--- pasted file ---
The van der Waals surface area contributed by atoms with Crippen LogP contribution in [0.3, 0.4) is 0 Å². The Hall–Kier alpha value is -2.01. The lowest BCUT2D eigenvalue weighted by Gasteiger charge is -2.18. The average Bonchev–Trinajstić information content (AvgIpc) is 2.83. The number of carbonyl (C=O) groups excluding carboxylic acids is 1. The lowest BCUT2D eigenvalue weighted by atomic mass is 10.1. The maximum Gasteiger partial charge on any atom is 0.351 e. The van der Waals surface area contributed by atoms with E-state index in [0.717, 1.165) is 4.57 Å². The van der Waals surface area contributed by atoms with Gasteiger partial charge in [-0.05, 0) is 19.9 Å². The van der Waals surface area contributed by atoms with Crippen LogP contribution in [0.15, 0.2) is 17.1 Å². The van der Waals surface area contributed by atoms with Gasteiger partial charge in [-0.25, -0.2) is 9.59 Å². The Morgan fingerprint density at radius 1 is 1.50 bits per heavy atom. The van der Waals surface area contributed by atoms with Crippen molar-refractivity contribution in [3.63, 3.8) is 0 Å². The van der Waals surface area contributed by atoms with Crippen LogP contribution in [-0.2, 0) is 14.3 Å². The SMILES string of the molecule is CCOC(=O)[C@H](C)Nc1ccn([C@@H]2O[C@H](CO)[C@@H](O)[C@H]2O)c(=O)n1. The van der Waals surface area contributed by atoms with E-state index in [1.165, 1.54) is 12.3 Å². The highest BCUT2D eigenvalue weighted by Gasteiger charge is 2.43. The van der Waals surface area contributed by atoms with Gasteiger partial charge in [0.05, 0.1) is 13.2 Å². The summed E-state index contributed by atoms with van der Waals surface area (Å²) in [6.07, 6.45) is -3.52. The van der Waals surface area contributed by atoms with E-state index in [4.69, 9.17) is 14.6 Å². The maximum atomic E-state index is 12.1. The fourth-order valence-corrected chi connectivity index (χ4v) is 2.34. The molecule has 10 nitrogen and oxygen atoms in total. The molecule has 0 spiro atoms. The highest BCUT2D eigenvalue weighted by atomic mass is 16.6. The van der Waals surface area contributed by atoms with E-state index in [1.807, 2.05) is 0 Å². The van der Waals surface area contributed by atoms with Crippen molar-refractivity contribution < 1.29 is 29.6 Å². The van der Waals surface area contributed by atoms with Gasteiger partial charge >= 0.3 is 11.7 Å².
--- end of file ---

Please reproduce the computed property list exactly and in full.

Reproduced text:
The van der Waals surface area contributed by atoms with Crippen LogP contribution in [0.3, 0.4) is 0 Å². The Hall–Kier alpha value is -2.01. The lowest BCUT2D eigenvalue weighted by Gasteiger charge is -2.18. The average Bonchev–Trinajstić information content (AvgIpc) is 2.83. The number of carbonyl (C=O) groups excluding carboxylic acids is 1. The lowest BCUT2D eigenvalue weighted by atomic mass is 10.1. The maximum Gasteiger partial charge on any atom is 0.351 e. The van der Waals surface area contributed by atoms with E-state index in [0.717, 1.165) is 4.57 Å². The van der Waals surface area contributed by atoms with Gasteiger partial charge in [-0.05, 0) is 19.9 Å². The van der Waals surface area contributed by atoms with Crippen LogP contribution in [0.15, 0.2) is 17.1 Å². The van der Waals surface area contributed by atoms with Gasteiger partial charge in [-0.25, -0.2) is 9.59 Å². The Morgan fingerprint density at radius 1 is 1.50 bits per heavy atom. The van der Waals surface area contributed by atoms with Crippen molar-refractivity contribution in [3.63, 3.8) is 0 Å². The van der Waals surface area contributed by atoms with Crippen LogP contribution in [-0.2, 0) is 14.3 Å². The SMILES string of the molecule is CCOC(=O)[C@H](C)Nc1ccn([C@@H]2O[C@H](CO)[C@@H](O)[C@H]2O)c(=O)n1. The van der Waals surface area contributed by atoms with E-state index in [1.165, 1.54) is 12.3 Å². The highest BCUT2D eigenvalue weighted by Gasteiger charge is 2.43. The van der Waals surface area contributed by atoms with Gasteiger partial charge in [0.05, 0.1) is 13.2 Å². The summed E-state index contributed by atoms with van der Waals surface area (Å²) in [6.07, 6.45) is -3.52. The van der Waals surface area contributed by atoms with E-state index in [4.69, 9.17) is 14.6 Å². The maximum atomic E-state index is 12.1. The fourth-order valence-corrected chi connectivity index (χ4v) is 2.34. The molecule has 10 nitrogen and oxygen atoms in total. The molecule has 0 spiro atoms. The highest BCUT2D eigenvalue weighted by atomic mass is 16.6. The van der Waals surface area contributed by atoms with E-state index in [1.807, 2.05) is 0 Å². The van der Waals surface area contributed by atoms with Crippen molar-refractivity contribution < 1.29 is 29.6 Å². The van der Waals surface area contributed by atoms with Gasteiger partial charge >= 0.3 is 11.7 Å².